The Argus – BRIGHTON, Albion’s pre-pandemic goal of the season was scored by a substitute.
It will take something special to beat it when the action resumes.
Alireza Jahanbakhsh’s overhead kick to secure a point against Chelsea has put the Seagulls in credit in terms of goals scored by subs.
But with up to 45 substitutions yet to come for both Albion and their opponents, that might change in the nine matches to come.
Premier League clubs voted by a large majority, though not unanimously, to allow five changes per team per match for the rest of the season.
Four teams near the wrong end of the table reportedly voted against the change but it is understood that Albion were not among them.
Teams further up the table tend to be those with bigger budgets and bigger squads so, in theory, could make more use of extra changes available.
But Albion have made good use of tactical changes – both in terms of personnel and formation – under Graham Potter this season.
And that will offer hope they can make the most of the situation with which they are now faced as a result of the latest Premier League meeting yesterday.
Goals scored by subs is far from the only way to judge the success of tactical changes but Albion are in credit as far as it goes.
Jahanbakhsh’s special on New Year’s Day was the Seagulls’ fifth scored by a substitute in the league this season. They have conceded four.
Potter made an early impression with his subs – at Watford on the opening day.
With Albion 1-0 up thanks to an own goal, Potter added pace in attack as he sent on Florin Andone and Neal Maupay for Glenn Murray and Jurgen Locadia on 64 minutes.
Both subs scored inside the next 15 minutes to settle a 3-0 win.
Even more decisive was the contribution of the subs when Norwich City visited the Amex.
Albion had failed to make the breakthrough when Leandro Trossard went on for Pascal Gross just before the hour.
Trossard opened the scoring and then provided the free-kick from which fellow sub Shane Duffy added the second.
Those are the five goals by subs recorded by Albion this season.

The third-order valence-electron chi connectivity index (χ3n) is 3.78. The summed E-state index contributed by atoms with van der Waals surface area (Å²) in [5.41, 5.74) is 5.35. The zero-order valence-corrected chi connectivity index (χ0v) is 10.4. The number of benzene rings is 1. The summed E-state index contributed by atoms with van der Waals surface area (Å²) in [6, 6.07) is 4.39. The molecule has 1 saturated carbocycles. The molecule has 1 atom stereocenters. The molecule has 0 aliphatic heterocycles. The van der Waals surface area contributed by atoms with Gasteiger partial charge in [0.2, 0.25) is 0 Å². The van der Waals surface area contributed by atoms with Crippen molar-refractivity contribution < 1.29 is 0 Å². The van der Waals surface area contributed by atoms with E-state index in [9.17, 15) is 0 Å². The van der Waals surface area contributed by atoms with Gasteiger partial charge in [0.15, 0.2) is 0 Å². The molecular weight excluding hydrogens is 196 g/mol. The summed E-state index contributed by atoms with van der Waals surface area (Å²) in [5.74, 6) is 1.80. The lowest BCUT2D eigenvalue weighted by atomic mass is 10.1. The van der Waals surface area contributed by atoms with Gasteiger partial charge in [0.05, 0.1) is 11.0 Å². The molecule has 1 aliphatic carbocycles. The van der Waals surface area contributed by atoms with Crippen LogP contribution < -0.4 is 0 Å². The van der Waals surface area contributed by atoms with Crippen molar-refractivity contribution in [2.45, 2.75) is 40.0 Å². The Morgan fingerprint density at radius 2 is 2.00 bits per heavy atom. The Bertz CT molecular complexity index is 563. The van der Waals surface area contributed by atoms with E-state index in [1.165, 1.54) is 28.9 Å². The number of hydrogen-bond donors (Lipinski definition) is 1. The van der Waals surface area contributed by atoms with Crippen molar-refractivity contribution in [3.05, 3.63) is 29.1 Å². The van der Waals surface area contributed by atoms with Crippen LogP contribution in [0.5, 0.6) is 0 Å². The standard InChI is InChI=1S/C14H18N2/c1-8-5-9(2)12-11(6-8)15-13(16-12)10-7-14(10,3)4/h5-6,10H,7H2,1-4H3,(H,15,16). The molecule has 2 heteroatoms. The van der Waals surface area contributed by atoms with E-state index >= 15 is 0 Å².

What the stats do not show so readily is how Trossard, as sub, helped force the Lucas Digne own goal which secured the last-gasp 3-2 win over Everton.
Had Digne not intervened, Glenn Murray would have turned the ball home – having come off the bench in place of Aaron Connolly.
Other than that, perhaps the most impressive use of subs by Potter was to salvage a 3-3 draw at West Ham from 3-1 down – and they should probably have gone on to win.
That was when he sent on Ezequiel Schelotto to offer more attacking potency down the right and Solly March as a double switch which also saw the team change shape.
Trossard was supersub for a while and Steven Alzate has done well coming off the bench at times, helping offer a more confident retention of possession.
Those two have come on seven times apiece in the Premier League so far this season.
Connolly has eight appearances as sub but Murray leads the way with 13.
Potter’s men have conceded important goals at the Amex to players who did not start the match.
Moussa Djenepo put Southampton ahead when they won 2-0 early in the season following Andone’s red card.
Then Jeff Hendrick fired Burnley’s late equaliser.
Dominic Calvert-Lewin put Everton ahead two minutes after replacing Alex Iwobi before the hosts came back to win that five-goal thriller.
The other goal conceded by Albion to a sub was at the Etihad and of no great consequence.
That was when Bernardo Silva wasted very little time in adding the final goal in Manchester City’s 4-0 win.